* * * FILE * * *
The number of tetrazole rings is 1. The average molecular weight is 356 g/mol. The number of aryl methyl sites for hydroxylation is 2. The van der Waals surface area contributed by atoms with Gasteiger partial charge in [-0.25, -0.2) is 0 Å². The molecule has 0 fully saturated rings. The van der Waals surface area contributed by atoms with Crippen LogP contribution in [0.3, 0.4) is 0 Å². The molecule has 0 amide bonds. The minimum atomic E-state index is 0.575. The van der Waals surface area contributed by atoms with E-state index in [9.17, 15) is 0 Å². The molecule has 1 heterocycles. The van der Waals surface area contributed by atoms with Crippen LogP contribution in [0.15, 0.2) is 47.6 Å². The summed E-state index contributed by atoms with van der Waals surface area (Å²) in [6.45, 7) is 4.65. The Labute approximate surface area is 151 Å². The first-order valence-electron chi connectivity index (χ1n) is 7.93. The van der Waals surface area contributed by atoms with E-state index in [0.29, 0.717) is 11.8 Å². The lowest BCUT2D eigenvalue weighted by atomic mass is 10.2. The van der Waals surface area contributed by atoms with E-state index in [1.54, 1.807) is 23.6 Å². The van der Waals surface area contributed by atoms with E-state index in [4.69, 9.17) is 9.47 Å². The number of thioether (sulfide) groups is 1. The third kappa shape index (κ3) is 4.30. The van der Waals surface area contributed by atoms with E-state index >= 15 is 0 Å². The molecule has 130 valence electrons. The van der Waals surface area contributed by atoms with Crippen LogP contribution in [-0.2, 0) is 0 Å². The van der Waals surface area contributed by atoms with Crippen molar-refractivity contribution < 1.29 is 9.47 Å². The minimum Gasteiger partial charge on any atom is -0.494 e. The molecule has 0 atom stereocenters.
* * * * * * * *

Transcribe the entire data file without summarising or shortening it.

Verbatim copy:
The number of tetrazole rings is 1. The average molecular weight is 356 g/mol. The number of aryl methyl sites for hydroxylation is 2. The van der Waals surface area contributed by atoms with Gasteiger partial charge in [-0.25, -0.2) is 0 Å². The molecule has 0 fully saturated rings. The van der Waals surface area contributed by atoms with Crippen LogP contribution in [0.3, 0.4) is 0 Å². The molecule has 0 amide bonds. The minimum atomic E-state index is 0.575. The van der Waals surface area contributed by atoms with E-state index in [9.17, 15) is 0 Å². The molecule has 1 heterocycles. The van der Waals surface area contributed by atoms with Crippen LogP contribution in [0.15, 0.2) is 47.6 Å². The summed E-state index contributed by atoms with van der Waals surface area (Å²) in [6.45, 7) is 4.65. The Labute approximate surface area is 151 Å². The first-order valence-electron chi connectivity index (χ1n) is 7.93. The van der Waals surface area contributed by atoms with E-state index in [0.29, 0.717) is 11.8 Å². The lowest BCUT2D eigenvalue weighted by atomic mass is 10.2. The van der Waals surface area contributed by atoms with E-state index in [1.54, 1.807) is 23.6 Å². The van der Waals surface area contributed by atoms with E-state index in [4.69, 9.17) is 9.47 Å². The number of thioether (sulfide) groups is 1. The third kappa shape index (κ3) is 4.30. The van der Waals surface area contributed by atoms with E-state index >= 15 is 0 Å². The molecule has 130 valence electrons. The van der Waals surface area contributed by atoms with Crippen LogP contribution in [-0.2, 0) is 0 Å². The van der Waals surface area contributed by atoms with Crippen molar-refractivity contribution < 1.29 is 9.47 Å². The minimum Gasteiger partial charge on any atom is -0.494 e. The molecule has 0 atom stereocenters.